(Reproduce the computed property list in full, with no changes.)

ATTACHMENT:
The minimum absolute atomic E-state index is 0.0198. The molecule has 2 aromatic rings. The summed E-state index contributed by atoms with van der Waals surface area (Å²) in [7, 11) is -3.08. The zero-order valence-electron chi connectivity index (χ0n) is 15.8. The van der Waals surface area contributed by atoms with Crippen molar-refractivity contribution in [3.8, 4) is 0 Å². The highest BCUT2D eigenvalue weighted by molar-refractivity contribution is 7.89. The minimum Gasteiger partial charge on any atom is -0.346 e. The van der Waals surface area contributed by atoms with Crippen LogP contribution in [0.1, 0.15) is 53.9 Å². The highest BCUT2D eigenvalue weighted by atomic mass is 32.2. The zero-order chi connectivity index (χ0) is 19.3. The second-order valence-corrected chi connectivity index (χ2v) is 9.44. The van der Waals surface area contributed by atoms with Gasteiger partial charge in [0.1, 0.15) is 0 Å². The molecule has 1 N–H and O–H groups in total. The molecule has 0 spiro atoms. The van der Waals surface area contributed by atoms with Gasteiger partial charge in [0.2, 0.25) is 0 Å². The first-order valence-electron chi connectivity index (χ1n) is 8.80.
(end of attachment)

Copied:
The minimum absolute atomic E-state index is 0.0198. The molecule has 2 aromatic rings. The summed E-state index contributed by atoms with van der Waals surface area (Å²) in [7, 11) is -3.08. The zero-order valence-electron chi connectivity index (χ0n) is 15.8. The van der Waals surface area contributed by atoms with Crippen molar-refractivity contribution in [3.8, 4) is 0 Å². The highest BCUT2D eigenvalue weighted by molar-refractivity contribution is 7.89. The minimum Gasteiger partial charge on any atom is -0.346 e. The van der Waals surface area contributed by atoms with Crippen LogP contribution in [0.1, 0.15) is 53.9 Å². The highest BCUT2D eigenvalue weighted by atomic mass is 32.2. The zero-order chi connectivity index (χ0) is 19.3. The second-order valence-corrected chi connectivity index (χ2v) is 9.44. The van der Waals surface area contributed by atoms with Gasteiger partial charge in [0.1, 0.15) is 0 Å². The molecule has 1 N–H and O–H groups in total. The molecule has 0 spiro atoms. The van der Waals surface area contributed by atoms with Gasteiger partial charge in [0.2, 0.25) is 0 Å². The first-order valence-electron chi connectivity index (χ1n) is 8.80.